Increased Arctic tourism has resulted in bigger pressure on vulnerable wildlife and nature.
The Norwegian Government on Friday adopted amendments to the environmental regulations in Svalbard.
“We are now tightening the environmental regulations in Svalbard to strengthen the protection of flora and fauna,” says Minister of Climate and Environment, Andreas Bjelland Eriksen.
About 2/3 of the archipelago is protected nature reserves and national parks. With the new rules, tourists will be more limited to where and how they can make shore landings.
43 pre-defined sites allows for landings. All other areas are prohibited, with exceptions made for locals living in the three settlements of Longyearbyen, Barentsburg and Ny-Ålesund.
Other restrictions now in force includes:
- A limit of 200 passengers on board ships in all protected areas.
- The use of unmanned vessels (drones) is prohibited in protected areas.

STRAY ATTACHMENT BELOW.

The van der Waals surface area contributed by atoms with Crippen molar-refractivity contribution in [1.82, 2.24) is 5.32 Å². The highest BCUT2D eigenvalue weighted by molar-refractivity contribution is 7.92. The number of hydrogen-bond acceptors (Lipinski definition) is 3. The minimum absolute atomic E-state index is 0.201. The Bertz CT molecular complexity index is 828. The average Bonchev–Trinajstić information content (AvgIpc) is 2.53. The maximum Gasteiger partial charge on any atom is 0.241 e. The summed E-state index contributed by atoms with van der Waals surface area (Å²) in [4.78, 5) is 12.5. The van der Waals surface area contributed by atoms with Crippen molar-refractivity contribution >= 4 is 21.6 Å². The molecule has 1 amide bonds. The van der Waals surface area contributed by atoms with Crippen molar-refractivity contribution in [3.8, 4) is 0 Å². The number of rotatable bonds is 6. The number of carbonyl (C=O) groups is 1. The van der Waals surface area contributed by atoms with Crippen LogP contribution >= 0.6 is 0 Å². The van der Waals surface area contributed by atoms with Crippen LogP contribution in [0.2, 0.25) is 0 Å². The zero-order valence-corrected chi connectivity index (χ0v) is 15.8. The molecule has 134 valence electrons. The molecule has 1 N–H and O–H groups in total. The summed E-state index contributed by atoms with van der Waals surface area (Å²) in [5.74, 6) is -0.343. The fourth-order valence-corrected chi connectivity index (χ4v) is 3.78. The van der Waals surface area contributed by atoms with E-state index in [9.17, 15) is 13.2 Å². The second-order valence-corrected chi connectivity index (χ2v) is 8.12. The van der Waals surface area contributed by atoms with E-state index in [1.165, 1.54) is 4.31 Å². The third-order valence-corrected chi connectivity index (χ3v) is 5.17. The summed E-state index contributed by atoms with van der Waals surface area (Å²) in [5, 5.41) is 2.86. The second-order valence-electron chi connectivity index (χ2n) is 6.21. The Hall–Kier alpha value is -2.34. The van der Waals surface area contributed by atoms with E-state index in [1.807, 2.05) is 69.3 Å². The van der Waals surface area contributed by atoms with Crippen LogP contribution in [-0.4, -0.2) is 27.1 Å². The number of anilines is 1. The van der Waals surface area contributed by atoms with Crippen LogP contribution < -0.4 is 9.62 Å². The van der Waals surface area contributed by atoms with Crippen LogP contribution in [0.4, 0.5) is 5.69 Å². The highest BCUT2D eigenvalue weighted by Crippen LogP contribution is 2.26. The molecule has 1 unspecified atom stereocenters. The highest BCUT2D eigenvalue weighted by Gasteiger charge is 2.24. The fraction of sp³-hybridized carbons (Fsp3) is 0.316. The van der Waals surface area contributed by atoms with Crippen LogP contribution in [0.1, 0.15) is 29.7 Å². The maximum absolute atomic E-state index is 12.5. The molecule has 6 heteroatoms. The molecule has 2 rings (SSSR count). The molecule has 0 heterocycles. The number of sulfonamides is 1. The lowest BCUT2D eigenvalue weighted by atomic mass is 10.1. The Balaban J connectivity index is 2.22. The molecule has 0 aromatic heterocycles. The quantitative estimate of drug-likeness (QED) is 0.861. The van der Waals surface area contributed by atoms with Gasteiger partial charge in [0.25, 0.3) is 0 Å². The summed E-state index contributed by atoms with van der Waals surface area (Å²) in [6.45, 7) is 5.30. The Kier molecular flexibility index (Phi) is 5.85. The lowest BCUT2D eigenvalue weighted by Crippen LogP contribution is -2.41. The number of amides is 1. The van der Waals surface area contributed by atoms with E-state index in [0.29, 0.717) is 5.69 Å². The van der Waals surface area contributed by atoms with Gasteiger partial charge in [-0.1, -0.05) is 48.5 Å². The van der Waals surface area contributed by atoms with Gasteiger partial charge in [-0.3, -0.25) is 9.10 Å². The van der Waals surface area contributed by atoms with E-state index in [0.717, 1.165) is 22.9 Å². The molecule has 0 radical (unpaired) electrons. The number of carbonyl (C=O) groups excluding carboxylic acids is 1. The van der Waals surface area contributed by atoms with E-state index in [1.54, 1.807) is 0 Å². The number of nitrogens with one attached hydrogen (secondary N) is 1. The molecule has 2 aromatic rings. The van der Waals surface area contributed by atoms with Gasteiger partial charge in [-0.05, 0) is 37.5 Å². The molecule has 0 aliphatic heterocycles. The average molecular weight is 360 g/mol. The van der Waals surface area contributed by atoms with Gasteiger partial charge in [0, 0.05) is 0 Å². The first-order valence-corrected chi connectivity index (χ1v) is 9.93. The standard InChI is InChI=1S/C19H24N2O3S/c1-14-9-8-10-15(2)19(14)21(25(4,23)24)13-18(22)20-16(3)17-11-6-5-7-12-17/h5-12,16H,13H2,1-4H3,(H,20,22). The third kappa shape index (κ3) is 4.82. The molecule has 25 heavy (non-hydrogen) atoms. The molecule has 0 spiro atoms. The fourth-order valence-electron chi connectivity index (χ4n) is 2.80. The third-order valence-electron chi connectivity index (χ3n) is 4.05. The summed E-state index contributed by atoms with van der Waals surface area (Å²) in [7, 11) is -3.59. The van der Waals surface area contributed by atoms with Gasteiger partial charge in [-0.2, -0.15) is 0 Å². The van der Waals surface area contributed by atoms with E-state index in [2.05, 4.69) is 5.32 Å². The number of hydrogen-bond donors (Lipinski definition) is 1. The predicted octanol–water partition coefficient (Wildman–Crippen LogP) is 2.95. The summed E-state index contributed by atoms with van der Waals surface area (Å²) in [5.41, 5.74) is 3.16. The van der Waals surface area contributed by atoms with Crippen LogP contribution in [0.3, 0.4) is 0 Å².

- The use of snowmobiles and tracked vehicles is permanently banned on sea ice after 1 March in selected fjords, with an exception for access to cabins.
- Motor traffic at sea may not exceed the speed limit of 5 knots at a distance of 500 metres form land outside bird cliffs in the period 1 April to 31 August.
- Motor traffic at sea must keep a minimum of 150 metres distance from haul-sites for walruses (except for necessary access to ports, buildings etc) and the speed limit for motor traffic is 5 knots at a distance of 300 metres from haul-sites for walruses.
- A general ban against breaking fast ice. The ban does not apply to motor traffic to keep the fairway into Longyearbyen and Barentsburg open, for supplies to Ny-Ålesund, as well as for the Norwegian Coast Guard’s performance of necessary tasks.
- More camping activities requires a permit.
Related stories from around the North:
Canada: Kwanlin Dün First Nation buys tourism business near Whitehorse for $3.5M, CBC News
Iceland: Iceland moving ahead on better ways to manage tourism & safeguard protected areas, Eye on the Arctic
Sweden: Reindeer herding affected by increased tourism in Swedish mountains, Radio Sweden